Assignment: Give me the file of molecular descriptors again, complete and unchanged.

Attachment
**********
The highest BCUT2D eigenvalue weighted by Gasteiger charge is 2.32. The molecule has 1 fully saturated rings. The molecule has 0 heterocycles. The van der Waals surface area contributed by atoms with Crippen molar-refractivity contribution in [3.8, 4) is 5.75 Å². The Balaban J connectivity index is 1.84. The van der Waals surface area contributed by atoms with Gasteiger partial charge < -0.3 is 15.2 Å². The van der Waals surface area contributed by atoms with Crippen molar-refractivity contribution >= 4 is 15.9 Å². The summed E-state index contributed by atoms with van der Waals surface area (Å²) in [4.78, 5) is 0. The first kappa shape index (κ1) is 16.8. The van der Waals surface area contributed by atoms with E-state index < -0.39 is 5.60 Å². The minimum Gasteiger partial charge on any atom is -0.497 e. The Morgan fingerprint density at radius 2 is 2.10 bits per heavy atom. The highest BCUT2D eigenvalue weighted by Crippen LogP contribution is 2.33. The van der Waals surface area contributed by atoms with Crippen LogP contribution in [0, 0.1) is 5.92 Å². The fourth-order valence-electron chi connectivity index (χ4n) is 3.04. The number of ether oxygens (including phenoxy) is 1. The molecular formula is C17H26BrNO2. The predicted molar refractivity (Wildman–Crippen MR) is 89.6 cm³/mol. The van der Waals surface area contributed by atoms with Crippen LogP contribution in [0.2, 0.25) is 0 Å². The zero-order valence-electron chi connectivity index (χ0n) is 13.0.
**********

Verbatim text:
The highest BCUT2D eigenvalue weighted by Gasteiger charge is 2.32. The molecule has 1 fully saturated rings. The molecule has 0 heterocycles. The van der Waals surface area contributed by atoms with Crippen molar-refractivity contribution in [3.8, 4) is 5.75 Å². The Balaban J connectivity index is 1.84. The van der Waals surface area contributed by atoms with Gasteiger partial charge < -0.3 is 15.2 Å². The van der Waals surface area contributed by atoms with Crippen molar-refractivity contribution >= 4 is 15.9 Å². The summed E-state index contributed by atoms with van der Waals surface area (Å²) in [4.78, 5) is 0. The first kappa shape index (κ1) is 16.8. The van der Waals surface area contributed by atoms with E-state index < -0.39 is 5.60 Å². The minimum Gasteiger partial charge on any atom is -0.497 e. The Morgan fingerprint density at radius 2 is 2.10 bits per heavy atom. The highest BCUT2D eigenvalue weighted by Crippen LogP contribution is 2.33. The van der Waals surface area contributed by atoms with Crippen LogP contribution in [0, 0.1) is 5.92 Å². The fourth-order valence-electron chi connectivity index (χ4n) is 3.04. The number of ether oxygens (including phenoxy) is 1. The molecular formula is C17H26BrNO2. The predicted molar refractivity (Wildman–Crippen MR) is 89.6 cm³/mol. The van der Waals surface area contributed by atoms with Crippen LogP contribution in [0.2, 0.25) is 0 Å². The zero-order valence-electron chi connectivity index (χ0n) is 13.0.